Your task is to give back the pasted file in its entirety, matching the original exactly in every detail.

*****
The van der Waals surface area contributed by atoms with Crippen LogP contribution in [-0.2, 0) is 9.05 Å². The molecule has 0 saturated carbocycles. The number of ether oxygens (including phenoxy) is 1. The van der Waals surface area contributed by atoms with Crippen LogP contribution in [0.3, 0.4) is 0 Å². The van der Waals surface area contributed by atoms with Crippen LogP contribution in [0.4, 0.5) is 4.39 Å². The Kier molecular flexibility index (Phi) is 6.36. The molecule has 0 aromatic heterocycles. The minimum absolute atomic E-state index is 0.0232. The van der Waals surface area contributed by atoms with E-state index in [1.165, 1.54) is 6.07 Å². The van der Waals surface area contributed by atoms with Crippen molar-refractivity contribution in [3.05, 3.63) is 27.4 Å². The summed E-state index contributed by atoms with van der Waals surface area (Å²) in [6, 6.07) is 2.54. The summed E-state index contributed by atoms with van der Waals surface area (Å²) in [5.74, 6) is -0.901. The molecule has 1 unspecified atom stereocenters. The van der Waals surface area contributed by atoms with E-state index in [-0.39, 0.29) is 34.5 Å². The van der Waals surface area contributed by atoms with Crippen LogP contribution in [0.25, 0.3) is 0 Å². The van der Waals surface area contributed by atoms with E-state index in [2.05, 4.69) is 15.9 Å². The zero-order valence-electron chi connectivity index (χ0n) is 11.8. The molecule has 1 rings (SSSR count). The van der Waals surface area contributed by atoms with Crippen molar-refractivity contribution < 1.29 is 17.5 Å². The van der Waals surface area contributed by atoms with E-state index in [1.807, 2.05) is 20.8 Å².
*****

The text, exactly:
The van der Waals surface area contributed by atoms with Crippen LogP contribution in [-0.2, 0) is 9.05 Å². The molecule has 0 saturated carbocycles. The number of ether oxygens (including phenoxy) is 1. The van der Waals surface area contributed by atoms with Crippen LogP contribution in [0.3, 0.4) is 0 Å². The van der Waals surface area contributed by atoms with Crippen LogP contribution in [0.4, 0.5) is 4.39 Å². The Kier molecular flexibility index (Phi) is 6.36. The molecule has 0 aromatic heterocycles. The minimum absolute atomic E-state index is 0.0232. The van der Waals surface area contributed by atoms with E-state index in [1.165, 1.54) is 6.07 Å². The van der Waals surface area contributed by atoms with Crippen molar-refractivity contribution in [3.05, 3.63) is 27.4 Å². The summed E-state index contributed by atoms with van der Waals surface area (Å²) in [6, 6.07) is 2.54. The summed E-state index contributed by atoms with van der Waals surface area (Å²) in [5.74, 6) is -0.901. The molecule has 1 unspecified atom stereocenters. The van der Waals surface area contributed by atoms with E-state index in [-0.39, 0.29) is 34.5 Å². The van der Waals surface area contributed by atoms with Crippen LogP contribution in [0.25, 0.3) is 0 Å². The van der Waals surface area contributed by atoms with E-state index in [2.05, 4.69) is 15.9 Å². The zero-order valence-electron chi connectivity index (χ0n) is 11.8. The molecule has 1 rings (SSSR count). The van der Waals surface area contributed by atoms with Crippen molar-refractivity contribution < 1.29 is 17.5 Å². The van der Waals surface area contributed by atoms with E-state index in [1.807, 2.05) is 20.8 Å².